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Self-hatred (also called self-loathing) refers to an extreme dislike or hatred of oneself, or being angry at or even prejudiced against oneself. The term is also used to designate a dislike or hatred of a group, family, social class, mental illness, or stereotype to which one belongs and/or has. For instance, "ethnic self-hatred" is the extreme dislike of one's ethnic group or cultural classification. It may be associated with aspects of autophobia.

The term "self-hatred" is used infrequently by psychologists and psychiatrists, who would usually describe people who hate themselves as "persons with low self-esteem".[citation needed] Self-hatred and shame are important factors in some or many mental disorders, especially disorders that involve a perceived defect of oneself (e.g. body dysmorphic disorder). Self-hatred is also a symptom of many personality disorders, including borderline personality disorder,[1] as well as depression. It can also be linked to guilt for someone's own actions that they view as wrongful, e.g. survivor guilt.[citation needed]


The term self-hatred can refer to either a strong dislike for oneself, one's own actions, or a strong dislike or hatred of one's own race, gender, nationality, sexual orientation, or any other group of which one may be a member. When used in the latter context it is generally defined as hatred of one's identity based on the demographic in question, as well as a desire to distance oneself from this identity. The term "self-loathing" is used as a rhetorical tool by holders of extreme nationalistic or racist views or the opposite views of anti-nationalism to belittle those from the same ethnic group who do not share the views of the labeller.[citation needed]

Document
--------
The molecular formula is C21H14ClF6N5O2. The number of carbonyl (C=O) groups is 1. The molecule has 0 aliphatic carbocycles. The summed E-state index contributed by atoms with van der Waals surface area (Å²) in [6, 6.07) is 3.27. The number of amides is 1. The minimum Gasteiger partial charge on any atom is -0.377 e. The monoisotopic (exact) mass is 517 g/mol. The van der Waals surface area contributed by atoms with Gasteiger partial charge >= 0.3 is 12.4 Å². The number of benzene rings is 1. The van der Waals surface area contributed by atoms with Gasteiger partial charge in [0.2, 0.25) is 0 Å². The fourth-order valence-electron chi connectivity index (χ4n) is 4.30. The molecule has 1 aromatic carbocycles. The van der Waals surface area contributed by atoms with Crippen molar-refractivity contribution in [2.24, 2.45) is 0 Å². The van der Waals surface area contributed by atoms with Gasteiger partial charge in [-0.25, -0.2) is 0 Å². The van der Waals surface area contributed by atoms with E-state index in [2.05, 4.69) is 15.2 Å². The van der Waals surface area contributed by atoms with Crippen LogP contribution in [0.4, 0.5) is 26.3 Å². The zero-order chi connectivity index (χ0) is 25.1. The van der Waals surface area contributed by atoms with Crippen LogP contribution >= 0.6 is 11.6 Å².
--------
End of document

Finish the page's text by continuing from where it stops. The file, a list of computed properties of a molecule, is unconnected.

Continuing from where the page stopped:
Personal self-hatred and self-loathing can result from an inferiority complex.[citation needed] Some sociology theorists such as Jerry Mander see television programming as being deliberately designed to induce self-hatred, negative body image, and depression, with the advertising then being used to suggest the cure.[2] See also the arguments related to the Kill your television phenomenon. Some personal self-hatred can be linked to remorse for something a person did or didn't do, or as a result of bullying.


Self-harm can be a psychological disorder that may involve self-hatred, where subjects may feel compelled to physically injure themselves as an outlet for depression, anxiety, or anger. In some cases, self-harm can lead to accidental death or suicide. It is not a definitive indicator, however, of a desire either to commit suicide or even of its consideration.

See also[edit]


  1. ^ "Borderline Personality Disorder - Symptoms". WebMD. Retrieved 17 June 2012. 
  2. ^ Kaufman, Ron. "Review of Jerry Mander's Four Arguments For The Elimination Of Television". Retrieved 17 June 2012. 

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